A simple conversation opened this former police chief's eyes to his own abuse of power.

The feeling of powerlessness Norm Stamper experienced as a child growing up in a physically and emotionally abusive household motivated his decision to become a police officer. As an officer of the law, he vowed to protect the citizens he served from harm and to never ever be like his father.

But that’s not exactly how things went.


"I often found myself in the company of people who were abusing the citizens they were hired to protect and serve," Stamper says of his early career as a beat cop. He had power for the first time in his life, and surrounded by a culture that looked the other way, he too began abusing it. "I found myself enjoying it," Stamper admits.

"I had become my father."

In 1967, a prosecutor called Stamper out for making a false arrest, and everything changed. The prosecutor's words shook him out of his power trip. He vowed to work from the inside of the police force to stop abuse and call out cops for bad behavior.

It was Stamper's commitment to making the police an upstanding public force that lead to him becoming Seattle's Chief of Police. But having good intentions and making the right decisions weren't always as easy as it sounded.

Watch Norm Stamper — former chief of police — share how he came to change his mind about the state of policing in America:

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Increasingly customers are looking for more conscious shopping options. According to a Nielsen survey in 2018, nearly half (48%) of U.S. consumers say they would definitely or probably change their consumption habits to reduce their impact on the environment.

But while many consumers are interested in spending their money on products that are more sustainable, few actually follow through. An article in the 2019 issue of Harvard Business Review revealed that 65% of consumers said they want to buy purpose-driven brands that advocate sustainability, but only about 26% actually do so. It's unclear where this intention gap comes from, but thankfully it's getting more convenient to shop sustainably from many of the retailers you already support.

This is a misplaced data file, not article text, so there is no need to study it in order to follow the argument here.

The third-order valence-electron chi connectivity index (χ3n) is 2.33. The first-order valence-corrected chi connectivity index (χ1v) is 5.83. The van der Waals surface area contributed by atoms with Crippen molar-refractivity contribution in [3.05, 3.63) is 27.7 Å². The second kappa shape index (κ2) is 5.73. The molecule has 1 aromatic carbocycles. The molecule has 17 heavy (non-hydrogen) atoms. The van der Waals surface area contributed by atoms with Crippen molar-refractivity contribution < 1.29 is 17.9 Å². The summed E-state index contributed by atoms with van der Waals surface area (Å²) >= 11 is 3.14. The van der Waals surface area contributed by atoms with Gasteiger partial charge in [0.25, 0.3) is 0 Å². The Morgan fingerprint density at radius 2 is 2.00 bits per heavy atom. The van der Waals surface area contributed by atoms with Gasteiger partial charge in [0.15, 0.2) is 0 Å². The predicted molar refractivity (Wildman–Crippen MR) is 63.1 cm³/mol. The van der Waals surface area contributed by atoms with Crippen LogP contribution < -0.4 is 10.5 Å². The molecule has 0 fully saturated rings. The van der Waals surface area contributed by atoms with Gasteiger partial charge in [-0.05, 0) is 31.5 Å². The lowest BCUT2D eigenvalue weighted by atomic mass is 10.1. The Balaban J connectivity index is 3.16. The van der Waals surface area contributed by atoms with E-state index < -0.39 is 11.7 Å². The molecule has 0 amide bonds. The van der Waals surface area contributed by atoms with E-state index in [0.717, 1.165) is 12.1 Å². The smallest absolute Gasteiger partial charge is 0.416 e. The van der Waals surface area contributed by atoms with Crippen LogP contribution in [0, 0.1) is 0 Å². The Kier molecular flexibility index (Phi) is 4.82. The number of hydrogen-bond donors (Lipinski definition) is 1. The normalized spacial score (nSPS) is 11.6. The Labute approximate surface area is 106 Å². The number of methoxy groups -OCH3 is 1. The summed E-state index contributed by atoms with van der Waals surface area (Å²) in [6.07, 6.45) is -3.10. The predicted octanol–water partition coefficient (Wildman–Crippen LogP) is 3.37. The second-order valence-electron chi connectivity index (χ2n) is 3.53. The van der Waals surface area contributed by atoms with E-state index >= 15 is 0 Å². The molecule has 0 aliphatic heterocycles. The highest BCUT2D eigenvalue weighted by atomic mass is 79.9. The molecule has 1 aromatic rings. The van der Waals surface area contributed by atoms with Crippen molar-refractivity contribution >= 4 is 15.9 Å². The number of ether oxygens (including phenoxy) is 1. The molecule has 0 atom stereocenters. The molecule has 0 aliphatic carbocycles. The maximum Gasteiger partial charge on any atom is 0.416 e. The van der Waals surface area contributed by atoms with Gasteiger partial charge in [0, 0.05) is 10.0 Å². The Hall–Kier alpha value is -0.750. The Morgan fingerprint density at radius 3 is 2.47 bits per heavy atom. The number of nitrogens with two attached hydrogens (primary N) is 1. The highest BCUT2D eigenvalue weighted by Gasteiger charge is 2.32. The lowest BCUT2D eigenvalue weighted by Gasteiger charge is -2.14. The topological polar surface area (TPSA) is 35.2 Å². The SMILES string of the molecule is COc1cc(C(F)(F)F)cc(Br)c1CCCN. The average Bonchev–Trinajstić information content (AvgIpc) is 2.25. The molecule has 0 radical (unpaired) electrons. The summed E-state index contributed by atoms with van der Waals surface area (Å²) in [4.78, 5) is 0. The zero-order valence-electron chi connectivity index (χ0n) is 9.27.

Amazon recently introduced Climate Pledge Friendly, "a new program to help make it easy for customers to discover and shop for more sustainable products." When you're browsing Amazon, a Climate Pledge Friendly label will appear on more than 45,000 products to signify they have one or more different sustainability certifications which "help preserve the natural world, reducing the carbon footprint of shipments to customers," according to the online retailer.

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In order to distinguish more sustainable products, the program partnered with a wide range of external certifications, including governmental agencies, non-profits, and independent laboratories, all of which have a focus on preserving the natural world.

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If the past year has taught us nothing else, it's that sending love out into the world through selfless acts of kindness can have a positive ripple effect on people and communities. People all over the United States seemed to have gotten the message — 71% of those surveyed by the World Giving Index helped a stranger in need in 2020. A nonprofit survey found 90% helped others by running errands, calling, texting and sending care packages. Many people needed a boost last year in one way or another and obliging good neighbors heeded the call over and over again — and continue to make a positive impact through their actions in this new year.

Upworthy and P&G Good Everyday wanted to help keep kindness going strong, so they partnered up to create the Lead with Love Fund. The fund awards do-gooders in communities around the country with grants to help them continue on with their unique missions. Hundreds of nominations came pouring in and five winners were selected based on three criteria: the impact of action, uniqueness, and "Upworthy-ness" of their story.

Here's a look at the five winners:

Edith Ornelas, co-creator of Mariposas Collective in Memphis, Tenn.

Edith Ornelas has a deep-rooted connection to the asylum-seeking immigrant families she brings food and supplies to families in Memphis, Tenn. She was born in Jalisco, Mexico, and immigrated to the United States when she was 7 years old with her parents and sister. Edith grew up in Chicago, then moved to Memphis in 2016, where she quickly realized how few community programs existed for immigrants. Two years later, she helped create Mariposas Collective, which initially aimed to help families who had just been released from detention centers and were seeking asylum. The collective started out small but has since grown to approximately 400 volunteers.